Optional Summer Reading

For those of us who match our reading list to the season, the warmer temps and longer days mean its time to start on our summer books. My favorite summer books are either set in the summer months, involve plenty of time in the outdoors, or have fun or exotic settings. That’s just a loose description, though: it’s really more about the feel of the book.

Remember those summer reading lists in high school? My high school favored dusty classics, and assigned about 8 of them to each student every summer. Even for bookworms like me, it was miserable. I wanted to spend the summer reading what I wanted for once.

In college, I learned that it didn’t have to be this way. Friends said that in their high schools, summer reading included “fun” books, chart toppers, and lighter fare. Some even had summer reading as an option. None had more than 4 or so books.

As an adult, summer reading is a delight. I feel like I’m making up for all of those summers I spent reading The Once And Future King and Black Boy. Here are some novels that I think make great summer reading.

But you don’t, like, HAVE to read them. What are we, your high school English department?

* Tender Is The Night by F. Scott Fitzgerald

    Like us, you probably read and loved Gatsby, which is also one heck of a summer book, set as it is in the hottest months in the Hamptons. But if you read Gatsby and skipped Fitzgerald’s other works, you’re missing out. Try this: French Riviera. 1920s. Summer at a resort. Young American film actress. Mysterious wealthy couple. Drama. Intrigue. Parties. What are you waiting for? Gatsby fans, you will not be disappointed.

* Prodigal Summer by Barbara Kingsolver

    I know I remind you of your mom in her Oprah book club, but Barbara Kingsolver really has a knack for making you feel like you’re traveling to her settings. This story intertwines three stories in rural Kentucky. I don’t know why, but even though I’m a New Yorker born and raised, something about the small-town South and rural Appalachia just says summer to me. Some of the best nature writing I’ve read is in this book. Feel free to grab just about anything else by Kingsolver, if you like.

* Summer Crossing by Truman Capote

    This novel, posthumously published in 2005, follows reluctant socialite Grady McNeil during a crazy, unchaperoned summer in the ‘40s. This is a quick, light read that will still leave you thinking for a while.

* The Chaperone by Laura Moriarty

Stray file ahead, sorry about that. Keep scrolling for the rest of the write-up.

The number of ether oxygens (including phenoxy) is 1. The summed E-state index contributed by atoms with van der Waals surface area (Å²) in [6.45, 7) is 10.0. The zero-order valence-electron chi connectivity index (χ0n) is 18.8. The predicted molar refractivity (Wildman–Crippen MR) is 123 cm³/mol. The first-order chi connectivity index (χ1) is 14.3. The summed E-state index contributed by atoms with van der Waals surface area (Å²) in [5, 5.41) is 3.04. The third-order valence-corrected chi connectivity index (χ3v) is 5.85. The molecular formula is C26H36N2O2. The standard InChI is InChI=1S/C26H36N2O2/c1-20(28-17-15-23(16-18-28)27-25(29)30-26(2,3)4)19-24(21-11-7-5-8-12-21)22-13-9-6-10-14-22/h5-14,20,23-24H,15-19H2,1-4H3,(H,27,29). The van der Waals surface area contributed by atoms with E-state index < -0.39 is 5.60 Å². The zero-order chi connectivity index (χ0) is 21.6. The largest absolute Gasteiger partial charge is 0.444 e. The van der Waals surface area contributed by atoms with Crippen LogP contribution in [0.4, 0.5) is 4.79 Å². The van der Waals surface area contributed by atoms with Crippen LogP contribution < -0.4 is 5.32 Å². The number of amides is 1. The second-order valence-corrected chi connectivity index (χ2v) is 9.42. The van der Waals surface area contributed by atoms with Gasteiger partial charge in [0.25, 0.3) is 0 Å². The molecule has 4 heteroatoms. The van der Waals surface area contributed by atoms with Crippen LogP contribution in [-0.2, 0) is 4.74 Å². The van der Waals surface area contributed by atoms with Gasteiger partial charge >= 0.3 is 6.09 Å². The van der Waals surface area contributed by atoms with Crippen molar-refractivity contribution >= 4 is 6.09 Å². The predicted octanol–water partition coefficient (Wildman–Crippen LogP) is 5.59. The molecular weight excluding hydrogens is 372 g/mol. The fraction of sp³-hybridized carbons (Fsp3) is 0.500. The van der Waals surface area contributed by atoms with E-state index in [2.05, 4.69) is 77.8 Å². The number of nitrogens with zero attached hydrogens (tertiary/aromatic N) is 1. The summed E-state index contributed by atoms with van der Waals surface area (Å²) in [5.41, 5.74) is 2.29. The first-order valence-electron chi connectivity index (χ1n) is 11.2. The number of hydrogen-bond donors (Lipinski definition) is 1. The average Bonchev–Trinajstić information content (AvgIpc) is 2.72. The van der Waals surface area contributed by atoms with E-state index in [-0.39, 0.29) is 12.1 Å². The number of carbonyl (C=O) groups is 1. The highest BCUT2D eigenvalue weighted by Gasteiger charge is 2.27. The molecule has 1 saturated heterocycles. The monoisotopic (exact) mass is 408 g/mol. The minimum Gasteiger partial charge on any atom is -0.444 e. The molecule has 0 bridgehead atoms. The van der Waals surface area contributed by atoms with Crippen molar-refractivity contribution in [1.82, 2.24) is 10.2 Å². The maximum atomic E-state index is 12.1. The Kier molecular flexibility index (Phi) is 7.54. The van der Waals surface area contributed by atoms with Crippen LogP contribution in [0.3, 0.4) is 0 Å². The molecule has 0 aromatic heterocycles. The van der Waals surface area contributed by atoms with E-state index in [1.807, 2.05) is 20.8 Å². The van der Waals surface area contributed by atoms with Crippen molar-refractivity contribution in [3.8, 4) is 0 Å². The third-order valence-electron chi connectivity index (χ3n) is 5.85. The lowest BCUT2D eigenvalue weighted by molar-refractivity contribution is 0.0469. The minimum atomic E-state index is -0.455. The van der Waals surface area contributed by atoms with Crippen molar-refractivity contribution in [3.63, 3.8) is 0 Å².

A small-town woman chaperones a teenage Louise Brooks during a summer in New York City. Too many film actresses of the 1920s on this list? This is the kind of thing that the phrase “sorry I’m not sorry” is for.

* Cider With Rosie by Laurie Lee

    Lee writes (beautifully) about growing up in Cotswolds in the years right before our modern lifestyle took hold. Not all of the essays take place in the summer, but the ones that do transport you to the villages and woods in Southwest England. One of the sweetest books I can think of, with the exception of one disturbing passage toward the end. Not sure why, but reading about summers long ago draws me back to my simpler long ago summers, even if mine were in the 1990s instead of the 1920s.

* Dreamland by Kevin Baker

    I am noticing that summer means a few things for me: The South, New York City, the and early 20th century.  Dreamland has two of those. Maybe a bit reminiscent of Ragtime, Dreamland takes place in and around New York’s grittier Coney Island environs. A bit long, but great for reading several chapters at a time on a bus or train. He can put that on the back cover if he wants: “Molly of Cookies + Sangria says, ‘Great for reading on public transit!’”.

* Lolita by Vladimir Nabokov

    Don’t be all,”isn’t that one the book with the guy who has the affair with the really young girl?” Yes. It is. Okay? But it’s a great book and Nabokov was a genius in a world where the words “literary genius” get thrown around too freely.

*Atonement by Ian McEwan

    I can’t be the only one who liked the earlier, summer-y sequence set at a proto-Downton more than the stuff set in WWII, right?

*Whatever you find at a used book shop while you’re on vacation.

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One thought on “Optional Summer Reading

  1. Pingback: ICYMI: Summertime Prep | cookies + sangria

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